The night before, I’d gotten into a heated discussion with a young white woman at a house party who asserted — insistently — that she knew what real racism, sexism, and homophobia looked like because of a toxic work environment.


I’ll shamefacedly admit I wasn’t kind or empathetic to her viewpoint. Mostly, it seemed like she needed me to acknowledge she wasn’t one of those bad white people who had voted for Trump, and I was done feeling othered while simultaneously being asked for absolution. I threw down the words “white fragility” like a gauntlet, only to be poleaxed by the fact that I had to explain them. Wine was involved.


I drew concrete lines between us. Me with my brown skin on one side, her with her white skin on the other. It might not have furthered productive conversation, but this line has always been there. I’m exhausted by pretending I’m not acutely aware of it every moment I’ve lived in states where 96 percent of people think my name is “exotic, but, like, soooooo pretty.”


The meeting was well attended. I’ve never been in a room with so many white people drinking expensive fermented tea. There were a few of us melanins scattered throughout the space, most wearing the same look of cynicism and frustration I know was branded on my face. We were heavily outnumbered by pale people burdened by guilt and confusion and uncertainty — hardly a comfortable place for colored folks to voice concern or offer suggestions under even the best of circumstances.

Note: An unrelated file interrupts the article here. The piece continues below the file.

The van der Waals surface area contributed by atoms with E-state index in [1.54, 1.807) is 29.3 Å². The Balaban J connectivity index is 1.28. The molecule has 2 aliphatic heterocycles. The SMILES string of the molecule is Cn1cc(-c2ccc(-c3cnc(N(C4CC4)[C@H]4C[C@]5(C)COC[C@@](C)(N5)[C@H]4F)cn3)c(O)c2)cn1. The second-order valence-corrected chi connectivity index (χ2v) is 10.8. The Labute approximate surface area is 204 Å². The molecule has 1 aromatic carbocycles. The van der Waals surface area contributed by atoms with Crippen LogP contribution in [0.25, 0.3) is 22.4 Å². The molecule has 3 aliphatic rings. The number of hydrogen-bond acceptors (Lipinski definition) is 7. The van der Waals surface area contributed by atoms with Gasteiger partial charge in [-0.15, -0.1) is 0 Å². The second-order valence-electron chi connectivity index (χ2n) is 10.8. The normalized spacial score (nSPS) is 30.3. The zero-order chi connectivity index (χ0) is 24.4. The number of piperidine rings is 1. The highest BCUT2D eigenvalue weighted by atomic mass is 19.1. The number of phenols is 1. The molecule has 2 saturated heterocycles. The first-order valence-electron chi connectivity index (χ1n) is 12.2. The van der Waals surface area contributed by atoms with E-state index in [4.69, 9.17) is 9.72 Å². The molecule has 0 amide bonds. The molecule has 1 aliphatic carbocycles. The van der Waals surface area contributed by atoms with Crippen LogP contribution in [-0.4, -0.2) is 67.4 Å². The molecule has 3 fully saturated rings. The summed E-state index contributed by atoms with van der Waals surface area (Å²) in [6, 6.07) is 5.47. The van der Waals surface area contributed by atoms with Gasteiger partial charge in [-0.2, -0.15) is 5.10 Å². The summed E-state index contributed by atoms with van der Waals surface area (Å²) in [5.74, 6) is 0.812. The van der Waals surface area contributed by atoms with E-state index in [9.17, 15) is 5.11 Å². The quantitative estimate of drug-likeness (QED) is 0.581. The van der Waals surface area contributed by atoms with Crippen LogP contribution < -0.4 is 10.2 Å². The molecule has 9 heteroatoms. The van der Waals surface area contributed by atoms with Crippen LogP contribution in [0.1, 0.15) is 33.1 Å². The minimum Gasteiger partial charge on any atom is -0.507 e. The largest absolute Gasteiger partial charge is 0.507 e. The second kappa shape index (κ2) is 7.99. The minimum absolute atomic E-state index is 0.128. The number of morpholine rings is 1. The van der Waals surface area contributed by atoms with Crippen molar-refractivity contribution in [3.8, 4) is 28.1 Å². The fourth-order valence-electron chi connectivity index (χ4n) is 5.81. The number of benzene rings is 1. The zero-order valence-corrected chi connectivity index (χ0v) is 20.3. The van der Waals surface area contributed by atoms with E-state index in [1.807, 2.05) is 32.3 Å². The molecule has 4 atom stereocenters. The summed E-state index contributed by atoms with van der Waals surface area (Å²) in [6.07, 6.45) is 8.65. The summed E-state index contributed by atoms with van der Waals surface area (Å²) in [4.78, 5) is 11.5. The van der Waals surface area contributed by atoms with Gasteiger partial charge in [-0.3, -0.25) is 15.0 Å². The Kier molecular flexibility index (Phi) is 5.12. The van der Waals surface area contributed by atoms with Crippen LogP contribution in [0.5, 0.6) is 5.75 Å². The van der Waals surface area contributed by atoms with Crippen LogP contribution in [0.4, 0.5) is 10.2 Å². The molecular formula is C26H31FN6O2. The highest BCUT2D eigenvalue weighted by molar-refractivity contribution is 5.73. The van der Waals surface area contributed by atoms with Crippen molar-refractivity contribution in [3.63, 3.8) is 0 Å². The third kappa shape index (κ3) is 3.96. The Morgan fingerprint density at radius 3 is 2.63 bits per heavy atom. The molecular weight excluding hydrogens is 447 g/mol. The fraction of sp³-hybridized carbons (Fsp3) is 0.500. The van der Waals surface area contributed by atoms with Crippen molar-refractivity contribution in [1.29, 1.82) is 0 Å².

Sultana KhanThe meeting began with a few speeches about the fact that we were all there to participate in discussions while operating on the premise that sexism, racism, homophobia, transphobia, and climate change exist, and that those assumptions were not up for discussion at the time. A megaphone was passed back and forth between a surprisingly diverse group of facilitators, and the idea that privilege must be addressed and incorporated in order to actually hear other cultural viewpoints was affirmed.


Then, midway through the meeting, it was said again. And then a group of people of color left because they didn’t feel safe or heard, so the concept of privilege was broached again at the behest of one of the organizers. And again.